Chris Redd and Pete Davidson’s hip-hop ode to trees did not play in its entirety during SNL’s live airing. But many people digest the show over the week, sketch-by-sketch. Redd wrote “Trees” to have staying power, because the message of enthusiastic but ill-informed environmentalism is important.
In the video, Redd and Davidson (and a mute thug with a recycling symbol neck tattoo) kidnap Beck Bennett to teach him about the very real dangers of climate change. At the end, Al Gore blooms out of a daisy and gives the gang a thumbs-up. Gore actually recorded the footage himself at the request of his buddy Pete Davidson. How does Pete Davidson know Al Gore? Unclear.
Redd has used music to address other serious issues on the show: “Friendos” looked at the real work that goes into sustaining adult friendships, and Emmy-winning “Come Back Barack” gave voice to the country’s yearning for a sane leader. He spoke with Vulture about how to sneak issues into music, and why all rap is character work.
How has the response been, now that people have seen the entire sketch?
Now that I know they’ve seen the sketch. I didn’t even know at first [that it got interrupted], because in the studio they played the whole thing. We thought everybody saw it. But it’s been good. There have been a lot of tree organizations that have been tweeting it. And Al Gore tweeted it, which was really fun. People have been loving it. I didn’t realize so many people loved trees.
How long have you loved trees?
My whole life, Bethy! My whole life I’ve loved trees! I’m really big on the Earth and the health of it. My grandma was somebody who had a garden and grew plants all the time. It’s not like I’m a part of 1,000 organizations, I’m not going to lie like that, but it’s something I’ve been conscious of for a long time. With climate change, we’re seeing these reports about what we need to do to keep the Earth healthy. We’ve got to do something to make people think about it a little more, even if we have to be dumb in the sketch to do it.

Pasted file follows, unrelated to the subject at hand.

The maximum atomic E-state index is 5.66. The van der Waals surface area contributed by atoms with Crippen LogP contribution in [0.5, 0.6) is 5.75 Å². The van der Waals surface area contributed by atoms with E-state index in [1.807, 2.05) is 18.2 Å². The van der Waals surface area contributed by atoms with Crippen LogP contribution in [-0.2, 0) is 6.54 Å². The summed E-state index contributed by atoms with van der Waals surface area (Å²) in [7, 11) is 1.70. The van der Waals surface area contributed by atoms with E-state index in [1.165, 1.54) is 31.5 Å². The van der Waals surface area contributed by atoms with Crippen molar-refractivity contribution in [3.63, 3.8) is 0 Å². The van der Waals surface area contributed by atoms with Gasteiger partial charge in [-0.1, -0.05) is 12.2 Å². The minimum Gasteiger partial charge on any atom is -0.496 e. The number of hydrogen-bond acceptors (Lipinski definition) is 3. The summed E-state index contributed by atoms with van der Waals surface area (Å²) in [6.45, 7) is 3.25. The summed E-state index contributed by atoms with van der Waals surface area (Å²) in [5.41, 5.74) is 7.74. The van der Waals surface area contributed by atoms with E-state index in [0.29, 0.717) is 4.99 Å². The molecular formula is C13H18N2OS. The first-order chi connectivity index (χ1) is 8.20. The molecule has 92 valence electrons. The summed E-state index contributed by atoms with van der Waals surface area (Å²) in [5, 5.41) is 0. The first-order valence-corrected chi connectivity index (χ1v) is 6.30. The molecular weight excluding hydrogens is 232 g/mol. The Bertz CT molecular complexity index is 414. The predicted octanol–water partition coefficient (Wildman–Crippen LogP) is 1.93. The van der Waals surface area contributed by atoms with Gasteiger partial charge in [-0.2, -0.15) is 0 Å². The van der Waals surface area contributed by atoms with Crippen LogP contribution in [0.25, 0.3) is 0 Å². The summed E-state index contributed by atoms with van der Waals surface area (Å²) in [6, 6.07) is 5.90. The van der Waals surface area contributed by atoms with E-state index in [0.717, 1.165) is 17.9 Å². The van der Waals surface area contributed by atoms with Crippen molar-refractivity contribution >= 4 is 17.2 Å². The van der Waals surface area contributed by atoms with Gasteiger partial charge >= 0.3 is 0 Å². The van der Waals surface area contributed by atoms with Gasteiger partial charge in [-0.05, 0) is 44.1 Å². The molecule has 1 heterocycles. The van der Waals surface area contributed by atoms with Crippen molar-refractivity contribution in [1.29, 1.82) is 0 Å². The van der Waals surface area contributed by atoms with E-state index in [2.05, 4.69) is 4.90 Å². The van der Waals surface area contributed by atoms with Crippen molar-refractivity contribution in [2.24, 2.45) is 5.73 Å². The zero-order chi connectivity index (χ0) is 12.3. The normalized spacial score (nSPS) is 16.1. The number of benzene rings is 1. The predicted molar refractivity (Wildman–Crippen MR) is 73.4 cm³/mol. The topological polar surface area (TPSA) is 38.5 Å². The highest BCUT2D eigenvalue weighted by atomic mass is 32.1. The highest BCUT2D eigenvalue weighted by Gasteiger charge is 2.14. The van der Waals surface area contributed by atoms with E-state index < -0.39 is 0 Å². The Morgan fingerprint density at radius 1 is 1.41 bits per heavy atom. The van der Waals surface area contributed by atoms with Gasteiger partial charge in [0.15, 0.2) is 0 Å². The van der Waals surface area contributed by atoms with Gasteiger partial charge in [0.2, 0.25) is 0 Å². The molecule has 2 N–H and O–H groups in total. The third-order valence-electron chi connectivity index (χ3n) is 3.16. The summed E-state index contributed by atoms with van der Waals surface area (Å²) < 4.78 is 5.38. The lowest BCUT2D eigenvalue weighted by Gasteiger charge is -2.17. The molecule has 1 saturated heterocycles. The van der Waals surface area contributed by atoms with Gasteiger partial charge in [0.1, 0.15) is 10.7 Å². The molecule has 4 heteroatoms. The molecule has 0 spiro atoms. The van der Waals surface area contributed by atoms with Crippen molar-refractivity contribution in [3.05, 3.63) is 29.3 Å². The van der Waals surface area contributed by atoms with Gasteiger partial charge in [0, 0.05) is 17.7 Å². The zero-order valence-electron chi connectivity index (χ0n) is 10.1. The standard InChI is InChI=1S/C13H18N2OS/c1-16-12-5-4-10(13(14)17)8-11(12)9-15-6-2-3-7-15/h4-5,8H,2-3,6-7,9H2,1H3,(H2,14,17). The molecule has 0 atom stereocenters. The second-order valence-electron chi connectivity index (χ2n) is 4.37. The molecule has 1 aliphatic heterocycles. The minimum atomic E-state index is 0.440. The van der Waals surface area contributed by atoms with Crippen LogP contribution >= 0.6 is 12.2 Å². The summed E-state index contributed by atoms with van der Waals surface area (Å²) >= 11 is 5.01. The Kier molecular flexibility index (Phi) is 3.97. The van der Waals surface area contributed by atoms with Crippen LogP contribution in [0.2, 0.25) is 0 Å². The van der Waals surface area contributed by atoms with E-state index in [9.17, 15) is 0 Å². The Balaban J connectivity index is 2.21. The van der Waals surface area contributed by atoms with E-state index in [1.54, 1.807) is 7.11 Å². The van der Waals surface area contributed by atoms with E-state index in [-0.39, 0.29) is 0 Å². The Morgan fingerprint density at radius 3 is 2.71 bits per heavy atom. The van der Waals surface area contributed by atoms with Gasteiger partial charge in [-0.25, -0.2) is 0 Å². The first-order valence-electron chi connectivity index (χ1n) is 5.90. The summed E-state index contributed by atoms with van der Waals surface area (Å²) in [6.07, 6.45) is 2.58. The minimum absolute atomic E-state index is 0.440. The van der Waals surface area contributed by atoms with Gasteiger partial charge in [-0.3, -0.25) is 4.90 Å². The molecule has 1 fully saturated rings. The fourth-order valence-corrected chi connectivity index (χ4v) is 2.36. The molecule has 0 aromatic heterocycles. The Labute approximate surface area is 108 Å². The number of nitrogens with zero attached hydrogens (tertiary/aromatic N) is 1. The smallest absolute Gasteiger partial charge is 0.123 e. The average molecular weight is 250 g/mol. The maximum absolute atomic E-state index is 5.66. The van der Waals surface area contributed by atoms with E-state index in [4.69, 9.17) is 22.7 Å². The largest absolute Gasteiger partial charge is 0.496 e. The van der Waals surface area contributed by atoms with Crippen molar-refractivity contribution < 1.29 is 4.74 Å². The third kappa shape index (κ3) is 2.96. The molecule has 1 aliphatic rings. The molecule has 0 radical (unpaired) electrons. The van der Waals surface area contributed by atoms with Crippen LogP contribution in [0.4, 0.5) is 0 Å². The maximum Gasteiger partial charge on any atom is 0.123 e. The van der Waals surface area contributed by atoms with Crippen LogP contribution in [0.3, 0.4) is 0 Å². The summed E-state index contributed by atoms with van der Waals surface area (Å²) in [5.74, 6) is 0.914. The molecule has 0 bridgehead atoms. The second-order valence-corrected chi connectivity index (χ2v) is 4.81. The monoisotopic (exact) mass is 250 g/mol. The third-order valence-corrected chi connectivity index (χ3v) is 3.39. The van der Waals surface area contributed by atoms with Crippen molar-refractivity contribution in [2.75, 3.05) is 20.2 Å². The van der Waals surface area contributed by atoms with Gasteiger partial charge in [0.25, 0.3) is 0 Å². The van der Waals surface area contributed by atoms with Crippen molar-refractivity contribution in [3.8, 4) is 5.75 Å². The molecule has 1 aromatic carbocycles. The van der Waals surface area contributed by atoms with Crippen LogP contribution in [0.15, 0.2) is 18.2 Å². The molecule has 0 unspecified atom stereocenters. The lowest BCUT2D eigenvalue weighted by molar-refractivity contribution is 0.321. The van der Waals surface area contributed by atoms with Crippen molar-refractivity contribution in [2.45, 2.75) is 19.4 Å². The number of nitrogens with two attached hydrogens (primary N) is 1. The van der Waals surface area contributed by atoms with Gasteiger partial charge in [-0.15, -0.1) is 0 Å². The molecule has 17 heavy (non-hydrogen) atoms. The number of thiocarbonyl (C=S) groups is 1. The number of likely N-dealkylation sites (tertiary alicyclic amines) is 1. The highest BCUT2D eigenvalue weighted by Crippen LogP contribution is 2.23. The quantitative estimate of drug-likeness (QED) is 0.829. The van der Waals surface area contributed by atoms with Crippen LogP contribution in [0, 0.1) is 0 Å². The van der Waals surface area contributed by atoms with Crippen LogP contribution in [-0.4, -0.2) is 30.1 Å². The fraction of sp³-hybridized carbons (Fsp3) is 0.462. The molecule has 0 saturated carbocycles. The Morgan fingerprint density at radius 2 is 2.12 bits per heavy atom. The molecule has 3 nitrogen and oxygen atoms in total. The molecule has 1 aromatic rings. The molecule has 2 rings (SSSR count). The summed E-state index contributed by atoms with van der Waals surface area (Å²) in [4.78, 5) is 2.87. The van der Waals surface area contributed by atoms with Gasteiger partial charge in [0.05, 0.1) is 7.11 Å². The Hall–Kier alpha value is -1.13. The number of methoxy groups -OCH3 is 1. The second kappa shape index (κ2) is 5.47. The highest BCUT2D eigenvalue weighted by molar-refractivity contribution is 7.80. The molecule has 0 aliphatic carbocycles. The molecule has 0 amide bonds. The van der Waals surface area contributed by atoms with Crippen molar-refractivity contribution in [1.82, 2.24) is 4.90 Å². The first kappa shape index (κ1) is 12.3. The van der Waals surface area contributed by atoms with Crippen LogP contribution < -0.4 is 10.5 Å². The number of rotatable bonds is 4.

Tell me about the process of writing a rap for comedy. How does that work?
It’s similar to how I used to write regular rap, only this is more successful, because I’m embracing the comedy of it. What I usually like to do is find beats that will speak to me a little bit that make me think I can write something to it — I like what the beat feels like, what the vibe is. Then it’s finding the words that you want to say, and writing those first. Then you figure out what style to bring to those words to make them fit. What’s most interesting to me is people love the verse where I talk about planting the tree. But none of those words rhyme, at all. Not one. There’s no rhyming in there. But it’s the style that makes it seem like it’s rhyming. People are like “That’s crazy!” It’s crazy that y’all think it’s rhyming, because it’s not. But that’s what’s fun about comedy. You have room to not have to be perfect.
Some comedic rappers like to sound silly or goofy. I like to make it sound as much like real rap as possible, and have silly little things about it. That’s where the comedy lives — the visuals and not rhyming, or talking about something over and over. [It’s] where the perspective comes from, and not a silly voice over a beat. Even though I like that, too.
There’s totally room for both. Where did the beat come from?